It has been a nothing short of life-changing experience. As a matter of fact, it is with these changes that I have decided that in order for me to push even further, I will have to go out and look for good opportunities that can help me, rather than waiting for them to happen. As I going through the projects, my expectation on what I can do on the project has changed dramatically.
When I first joined, I was just happy if I can merrily write my tests, be happy about the 40-hour week and that the CEO is not trying to cash in one million dollars every quarter when the company stock is not going anywhere (like some company that I have worked for). Now on my last day, I have found myself comfortable coaching agile software development and influencing project management. I have experienced all the things a senior developer can do in a project, and even have had a short taste of being an IM and PM. I have been to China, twice, to lead projects. I have been on more and more discussion and presentations that involve more than "TDD" or "patterns". I am even pulling an effort with several others right now to write a book that we hope can be published.
Like my fellow Borlanders showing me the way to be a good developer, my fellow ThoughtWorkers have helped me understand what it takes to have a success project, besides technical execellence. I created this blog for my experience in ThoughtWorks. I have grown fond of it over the time and I am going to keep it up for my experience in applying agile practices.
So to wrap it up:
First several books that I read as a ThoughtWorker:
- Enterprise Application Architecture
- Domain Driven Design
- pragmatic Project Automation
- Tipping Point
- Build to Last
- Blue Ocean Strategy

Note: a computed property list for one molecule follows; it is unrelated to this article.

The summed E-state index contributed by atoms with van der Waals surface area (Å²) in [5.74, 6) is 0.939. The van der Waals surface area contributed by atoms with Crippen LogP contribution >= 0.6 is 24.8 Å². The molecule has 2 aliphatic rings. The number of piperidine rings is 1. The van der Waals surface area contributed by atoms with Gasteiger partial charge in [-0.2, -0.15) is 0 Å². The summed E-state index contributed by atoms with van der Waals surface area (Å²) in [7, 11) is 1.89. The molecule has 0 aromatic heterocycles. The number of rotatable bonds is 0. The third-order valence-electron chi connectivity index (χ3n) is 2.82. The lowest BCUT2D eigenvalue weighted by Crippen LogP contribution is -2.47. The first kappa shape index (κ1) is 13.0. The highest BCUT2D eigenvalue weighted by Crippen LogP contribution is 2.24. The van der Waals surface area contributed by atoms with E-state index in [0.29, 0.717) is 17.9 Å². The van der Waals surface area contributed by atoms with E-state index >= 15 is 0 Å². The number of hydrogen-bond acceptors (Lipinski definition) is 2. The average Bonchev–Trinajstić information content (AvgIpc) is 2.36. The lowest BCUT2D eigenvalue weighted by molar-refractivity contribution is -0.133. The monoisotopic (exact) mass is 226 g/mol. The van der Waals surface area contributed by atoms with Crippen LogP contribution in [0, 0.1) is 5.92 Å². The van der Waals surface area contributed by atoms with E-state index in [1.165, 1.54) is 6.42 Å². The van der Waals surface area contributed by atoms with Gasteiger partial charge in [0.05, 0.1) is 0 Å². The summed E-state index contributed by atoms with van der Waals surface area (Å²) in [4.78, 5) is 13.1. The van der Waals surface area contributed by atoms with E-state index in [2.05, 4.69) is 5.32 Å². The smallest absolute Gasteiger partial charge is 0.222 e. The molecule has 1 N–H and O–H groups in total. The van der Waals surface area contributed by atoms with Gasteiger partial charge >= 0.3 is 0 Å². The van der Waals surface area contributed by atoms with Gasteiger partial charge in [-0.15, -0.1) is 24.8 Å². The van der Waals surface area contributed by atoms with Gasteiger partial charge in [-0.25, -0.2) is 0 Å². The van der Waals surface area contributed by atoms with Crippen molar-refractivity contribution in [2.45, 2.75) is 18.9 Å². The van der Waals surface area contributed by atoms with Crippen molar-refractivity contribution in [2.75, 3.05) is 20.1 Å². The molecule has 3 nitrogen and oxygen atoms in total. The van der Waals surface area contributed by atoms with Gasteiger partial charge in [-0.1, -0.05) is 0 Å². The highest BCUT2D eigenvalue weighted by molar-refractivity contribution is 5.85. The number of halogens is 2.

- Crystal Clear
Things I enjoyed doing in ThoughtWorks:
- Talk to Roy (don't worry about subjects)
- Meet old timers, they will show you why the idea that "employee managed company" has a chance in ThoughtWorks. (If someone was surprised that you were not one, it is a compliment)
- Meet at least one ThoughtWorker from each office from other country, especially the noisy ones.
- Request traveling to other country for a project.
- Tell Obie that ruby won't fly because it does not have an IDE like IntelliJ and it is not type safe. (well, maybe not anymore since he has been fighting that battle for a while and getting very good at it)
- Tell Hammant that you love Spring
- Buy beer around the table and ask for airplane takeoff and landing stories
- On beach for more than two weeks
- Travel weekly with connection flights each way.
- Stuck in an airport for a delayed flight for 7 hours
- Stuck in an airplane on the ground for 3 hours
- Saying goodbyes
- On your last day, be notified that you won't be covered by medical insurance anymore (So much for chilling out before the next job), even though you have accumulated over four weeks of vacation, and you could technically take your vacation before you send in the two weeks' notice, getting covered and accumulate additional vacation at the same time. The reason? You are not worth risking the liability anymore, now that you are not going to make money for the company and all. (Not in that word but I get the message)
- Learned Dvorak
- Created open source projects: http://www.shaneduan.com/opensource.html
- Read books